So, his statement on ancient caste system should be seen in this light. He considered it as an experiment. He could have (of course, if so, erroneously in hindsight) thought that the experiment was on the whole right. But even here he had changed his view later.
By 1931, he states that the experiment had failed ‘due to its extreme practice or distortion’ and also that ‘failing in this great experiment of the caste system, our Hindu race enriched human experience.’
Closely associated with caste is the notion of heredity as the sole or the most important carrier of important traits like intelligence or valour. It is also the basic belief of those who uphold birth-based varna. But Savarkar forcefully and bluntly pointed out the stupidity and impossibility of such assumptions:
Heredity is not the sole determinant of merit; rather it is one of its many determinants. … And in those Hindu castes such as the Brahmins etc. too which have strict rules regarding inter-marriages, cross-breeding has been occurring for generations past as ordained by scriptures or secretly due to sexual attraction. This will undoubtedly continue in future too and hence even if inter-marriages are strictly prohibited, the very belief that the son of a Brahmin has the innate qualities of a Brahmin or that the son of a Kshatriya must be naturally imbued with the qualities of a Kshatriya needs to be discarded. This is because of the fact that due to cross-breeding between all our castes from time immemorial, no caste can claim monopoly over a specific merit.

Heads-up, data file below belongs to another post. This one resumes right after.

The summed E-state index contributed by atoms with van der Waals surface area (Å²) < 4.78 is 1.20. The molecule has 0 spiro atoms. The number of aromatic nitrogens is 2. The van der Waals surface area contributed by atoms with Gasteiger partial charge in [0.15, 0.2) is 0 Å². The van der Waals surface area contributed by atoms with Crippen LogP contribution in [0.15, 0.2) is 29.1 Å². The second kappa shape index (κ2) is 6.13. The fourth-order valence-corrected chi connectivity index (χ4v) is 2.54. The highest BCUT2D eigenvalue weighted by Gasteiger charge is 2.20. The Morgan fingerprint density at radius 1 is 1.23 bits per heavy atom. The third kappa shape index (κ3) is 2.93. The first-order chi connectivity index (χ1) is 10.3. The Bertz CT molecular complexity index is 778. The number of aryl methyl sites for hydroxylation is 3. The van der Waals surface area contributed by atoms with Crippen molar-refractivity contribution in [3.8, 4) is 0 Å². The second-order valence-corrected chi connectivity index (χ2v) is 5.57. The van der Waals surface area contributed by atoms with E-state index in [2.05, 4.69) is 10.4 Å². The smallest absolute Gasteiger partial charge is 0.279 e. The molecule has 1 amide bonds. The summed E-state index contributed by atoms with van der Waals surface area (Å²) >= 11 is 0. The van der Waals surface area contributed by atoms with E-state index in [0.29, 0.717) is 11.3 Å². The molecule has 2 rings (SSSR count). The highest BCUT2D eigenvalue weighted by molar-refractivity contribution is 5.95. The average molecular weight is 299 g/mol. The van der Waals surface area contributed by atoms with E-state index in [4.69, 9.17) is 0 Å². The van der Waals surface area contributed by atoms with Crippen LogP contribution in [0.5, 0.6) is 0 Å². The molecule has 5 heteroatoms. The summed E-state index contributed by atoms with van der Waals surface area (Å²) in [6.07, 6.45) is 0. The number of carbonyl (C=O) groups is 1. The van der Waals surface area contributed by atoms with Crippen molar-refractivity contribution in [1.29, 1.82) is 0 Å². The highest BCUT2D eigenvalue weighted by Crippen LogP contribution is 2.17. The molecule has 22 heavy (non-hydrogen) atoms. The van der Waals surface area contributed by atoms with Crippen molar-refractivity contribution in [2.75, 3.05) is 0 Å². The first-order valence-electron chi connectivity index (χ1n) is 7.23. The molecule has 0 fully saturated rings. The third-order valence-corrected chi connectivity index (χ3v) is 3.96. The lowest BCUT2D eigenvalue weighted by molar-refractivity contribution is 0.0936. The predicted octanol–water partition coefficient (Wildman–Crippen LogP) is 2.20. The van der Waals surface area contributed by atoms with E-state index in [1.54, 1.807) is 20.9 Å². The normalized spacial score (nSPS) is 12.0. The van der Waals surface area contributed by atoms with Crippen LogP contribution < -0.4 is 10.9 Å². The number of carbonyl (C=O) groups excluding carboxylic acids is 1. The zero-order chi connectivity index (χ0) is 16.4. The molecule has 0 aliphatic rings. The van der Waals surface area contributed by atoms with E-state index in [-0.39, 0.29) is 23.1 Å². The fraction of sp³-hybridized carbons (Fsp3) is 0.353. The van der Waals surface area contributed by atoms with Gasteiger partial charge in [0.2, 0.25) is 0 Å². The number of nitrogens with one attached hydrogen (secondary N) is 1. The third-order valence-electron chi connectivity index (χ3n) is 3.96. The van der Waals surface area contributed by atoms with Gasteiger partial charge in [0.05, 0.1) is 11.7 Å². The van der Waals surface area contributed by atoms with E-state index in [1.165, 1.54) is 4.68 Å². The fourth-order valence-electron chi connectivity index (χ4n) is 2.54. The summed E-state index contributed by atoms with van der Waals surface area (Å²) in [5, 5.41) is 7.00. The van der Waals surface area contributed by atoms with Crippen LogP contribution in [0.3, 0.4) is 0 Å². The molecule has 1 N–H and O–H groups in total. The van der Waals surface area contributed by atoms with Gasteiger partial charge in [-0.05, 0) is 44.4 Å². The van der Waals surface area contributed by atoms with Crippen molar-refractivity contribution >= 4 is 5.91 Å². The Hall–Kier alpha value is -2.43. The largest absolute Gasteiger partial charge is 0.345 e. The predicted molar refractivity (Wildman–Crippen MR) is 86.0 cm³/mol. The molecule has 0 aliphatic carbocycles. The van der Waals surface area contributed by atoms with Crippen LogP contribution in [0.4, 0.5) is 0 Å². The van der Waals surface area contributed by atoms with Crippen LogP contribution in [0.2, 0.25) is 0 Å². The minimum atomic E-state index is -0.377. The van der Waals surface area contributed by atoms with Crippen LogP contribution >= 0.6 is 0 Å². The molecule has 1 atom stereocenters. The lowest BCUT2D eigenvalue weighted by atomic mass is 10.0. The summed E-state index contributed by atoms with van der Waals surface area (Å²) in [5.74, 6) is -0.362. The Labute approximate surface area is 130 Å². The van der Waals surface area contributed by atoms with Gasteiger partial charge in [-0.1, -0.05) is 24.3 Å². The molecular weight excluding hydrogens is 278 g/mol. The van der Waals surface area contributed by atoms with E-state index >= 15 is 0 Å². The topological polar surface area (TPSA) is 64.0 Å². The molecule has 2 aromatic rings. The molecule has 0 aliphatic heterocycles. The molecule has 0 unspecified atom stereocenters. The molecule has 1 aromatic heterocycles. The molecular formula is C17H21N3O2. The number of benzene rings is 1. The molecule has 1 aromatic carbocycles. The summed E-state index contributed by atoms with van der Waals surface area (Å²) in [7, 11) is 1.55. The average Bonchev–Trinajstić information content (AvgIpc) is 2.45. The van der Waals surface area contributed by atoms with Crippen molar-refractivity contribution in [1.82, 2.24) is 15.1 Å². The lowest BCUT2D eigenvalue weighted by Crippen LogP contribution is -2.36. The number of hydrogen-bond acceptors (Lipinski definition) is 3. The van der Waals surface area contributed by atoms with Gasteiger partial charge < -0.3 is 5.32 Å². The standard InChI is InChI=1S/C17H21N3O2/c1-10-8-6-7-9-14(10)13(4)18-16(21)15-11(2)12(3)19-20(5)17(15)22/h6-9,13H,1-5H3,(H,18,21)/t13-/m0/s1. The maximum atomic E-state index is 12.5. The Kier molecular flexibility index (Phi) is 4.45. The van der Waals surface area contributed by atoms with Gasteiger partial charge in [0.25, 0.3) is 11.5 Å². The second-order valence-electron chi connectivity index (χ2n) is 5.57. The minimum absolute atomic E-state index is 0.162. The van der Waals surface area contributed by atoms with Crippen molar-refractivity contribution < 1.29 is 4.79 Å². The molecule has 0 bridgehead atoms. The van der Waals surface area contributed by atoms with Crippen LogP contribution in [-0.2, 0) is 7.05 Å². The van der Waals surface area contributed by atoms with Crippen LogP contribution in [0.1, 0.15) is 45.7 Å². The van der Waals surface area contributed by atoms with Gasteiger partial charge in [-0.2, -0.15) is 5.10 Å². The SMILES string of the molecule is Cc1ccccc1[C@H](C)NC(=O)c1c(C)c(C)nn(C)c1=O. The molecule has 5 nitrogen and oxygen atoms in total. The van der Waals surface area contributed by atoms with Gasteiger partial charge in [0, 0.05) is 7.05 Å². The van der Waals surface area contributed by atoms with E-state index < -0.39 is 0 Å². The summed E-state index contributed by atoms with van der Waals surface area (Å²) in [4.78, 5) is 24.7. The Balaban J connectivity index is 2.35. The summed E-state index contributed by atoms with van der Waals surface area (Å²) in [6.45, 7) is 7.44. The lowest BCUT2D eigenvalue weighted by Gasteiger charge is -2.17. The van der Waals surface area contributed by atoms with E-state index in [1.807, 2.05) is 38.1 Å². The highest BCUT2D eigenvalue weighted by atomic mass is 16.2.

Even today, for a traditionalist who loves to misquote the confused ramblings of Arjuna in the first chapter of Bhagavad Gita as the essence of Gita itself, such statements should be more horrifying than the Kalashnikov of a Jihadist.
Now let us look into the practical aspects of how Savarkar dealt with the caste problem in society.
Claim-3: Savarkar disowned the reforms and supported the orthodoxy with respect to reforms.
Dr. Islam selectively quotes from Vinayak Damodar Savarkar’s Whirlwind Propaganda: Extracts from the President’s Diary of his Propagandist Tours Interviews from December 1937 to October 1941, which he characterises as an official guide for Hindu Mahasabha cadre. He quotes:
Savarkar assured Sanatani Hindus who were opposed to untouchables’ entry into Hindu temples in 1939 that the Hindu Mahasabha, “will not introduce or support compulsory Legislature [sic] regarding Temple Entry by the untouchables etc. in old temples beyond the limit to which the non-Hindus are allowed by custom as in force today”. On June 20, 1941, he once again pledged that he would not hurt the sentiments of Sanatani Hindus so far as the issue of entry of Untouchables in temples was concerned. This time, he even promised not to touch anti-women and anti-Dalit Hindu personal laws: “I guarantee that the Hindu Maha Sabha shall never force any legislations regarding the entry of untouchables in the ancient temples or compel by law any sacred ancient and moral usage or custom prevailing in those temples. In general, the Mahasabha will not back up any Legislation to thrust the reforming views on our Sanatani brothers so far as personal law is concerned…”
What Prof.Islam left out:
In the first quote of 1939, Dr. Islam has left out the subsequent passage which is quite important. Here Savarkar states this:
So far as the untouchables are concerned they shall have equal rights with other, to all Government institutions, Government public services, Government building, public roads, public conveyances, public courts, protection under public law, Government schools, and educational institutions. The guiding principle should be that in no case a Hindu who is customarily said to belong to the untouchable castes will be denied the rights and privileges in public life on ground of birth alone which a non-Hindu is allowed to exercise by the ‘touchable’ Hindus. On the other hand beyond this public and Government sphere our Sanatani brothers are free to observe their ancient customs without the least molestations in their personal life or their special collective institutions … They should grant the same liberty of action to the Reformists within similar limits.